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Bellagio Conference: Ethics and International Affairs

On Tuesday, February 23, 2016, Jonathan Fanton welcomed scholars and policymakers to a conference on Ethics and International Affairs, convened by the American Academy of Arts and Sciences. This meeting in Bellagio, Italy, was supported by the Rockefeller Foundation.

Good morning. I am Jonathan Fanton, President of the American Academy of Arts and Sciences, and it is my pleasure to welcome you to the Academy’s conference on Ethics and International Affairs generously supported by the Rockefeller Foundation in its beautiful venue here at Bellagio.

I see some familiar colleagues among you, scholars who have been involved in Academy’s initiatives and meetings before and scholars who are currently contributing essays and ideas to our projects. But, I also see many new faces and we hope that this conference will help us forge new collaborations with people from all over the world that will help us all understand timely issues and challenges in a more cosmopolitan light.

The American Academy was founded in 1780 to honor excellence in a broad range of disciplines and professions and to develop rigorous scholarship to inform policy-making and ultimately advance the common good. The main mission of the American Academy of Arts and Sciences, as stated in 1780, is “to cultivate every art and science which may tend to advance the interest, honor, dignity, and happiness of a free, independent, and virtuous people.” The Academy has no agenda other than to contribute to dialogue among nations and to provide a venue where original thinking, collaboration and intellectual exchanges occur. We are independent, non-ideological, non-partisan, committed to thoughtful inquiry that respects evidence.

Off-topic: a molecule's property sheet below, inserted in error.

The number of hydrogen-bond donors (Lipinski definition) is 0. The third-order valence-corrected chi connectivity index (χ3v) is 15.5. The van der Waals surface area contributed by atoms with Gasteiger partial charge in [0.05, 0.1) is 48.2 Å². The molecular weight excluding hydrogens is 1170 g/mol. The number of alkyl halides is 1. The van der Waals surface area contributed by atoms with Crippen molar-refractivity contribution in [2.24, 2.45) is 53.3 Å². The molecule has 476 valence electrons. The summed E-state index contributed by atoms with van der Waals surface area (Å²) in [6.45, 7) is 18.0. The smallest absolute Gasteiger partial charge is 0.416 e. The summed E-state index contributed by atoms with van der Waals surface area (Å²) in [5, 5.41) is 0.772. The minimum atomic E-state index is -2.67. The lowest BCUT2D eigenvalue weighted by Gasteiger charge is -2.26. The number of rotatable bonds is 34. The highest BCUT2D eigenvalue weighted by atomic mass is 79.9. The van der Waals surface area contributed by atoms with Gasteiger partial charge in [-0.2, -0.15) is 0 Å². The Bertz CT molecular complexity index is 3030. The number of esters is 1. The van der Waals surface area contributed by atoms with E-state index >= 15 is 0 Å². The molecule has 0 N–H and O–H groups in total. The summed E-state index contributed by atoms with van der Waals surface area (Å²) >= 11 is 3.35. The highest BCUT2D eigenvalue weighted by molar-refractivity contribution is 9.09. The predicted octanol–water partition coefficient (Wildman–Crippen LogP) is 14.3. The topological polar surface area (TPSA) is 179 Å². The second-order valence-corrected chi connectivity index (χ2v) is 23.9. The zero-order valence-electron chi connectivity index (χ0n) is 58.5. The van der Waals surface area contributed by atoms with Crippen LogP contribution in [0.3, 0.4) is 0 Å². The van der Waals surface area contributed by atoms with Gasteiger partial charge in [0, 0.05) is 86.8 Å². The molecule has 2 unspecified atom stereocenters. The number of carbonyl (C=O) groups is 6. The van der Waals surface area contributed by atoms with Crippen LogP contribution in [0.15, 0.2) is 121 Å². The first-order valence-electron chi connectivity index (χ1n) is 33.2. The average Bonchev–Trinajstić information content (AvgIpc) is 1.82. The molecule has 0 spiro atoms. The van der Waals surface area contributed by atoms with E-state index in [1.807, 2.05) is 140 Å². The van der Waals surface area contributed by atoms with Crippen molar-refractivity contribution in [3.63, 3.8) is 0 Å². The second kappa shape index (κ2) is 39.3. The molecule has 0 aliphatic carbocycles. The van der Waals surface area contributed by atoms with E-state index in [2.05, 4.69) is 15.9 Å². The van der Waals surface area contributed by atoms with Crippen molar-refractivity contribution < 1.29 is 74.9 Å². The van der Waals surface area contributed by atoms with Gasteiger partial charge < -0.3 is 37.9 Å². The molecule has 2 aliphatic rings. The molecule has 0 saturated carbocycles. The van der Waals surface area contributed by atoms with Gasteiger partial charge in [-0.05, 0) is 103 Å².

Our ability to draw upon experts from around the world and from every discipline and profession is our biggest asset in providing thoughtful, independent advice. Unlike most scholarly academies, our members include not only leading scholars but they are also accomplished leaders in business, law, public service, religion, the military, and NGOs.

Our work spans three dimensions. We convene commissions of our members from many fields, recently to study the role of humanities in education and another to articulate the need for greater government investment in basic research. We have just started two new commissions, one to study the state of foreign language instruction in the United States and anotherlooking at undergraduate education with attention to cost and fairness of access.

A second category of work invites our members to convene at the Academy to explore a topic of interest, sometimes a current issue, but also a problem or opportunity over the horizon that is only dimly perceived. We recently had a meeting on the state of legal services for the disadvantaged in the U.S. Another upcoming effort will explore the disconnect between global and area studies. Still another exploration will consider whether the world needs new approach for responsibly protecting cultural heritage.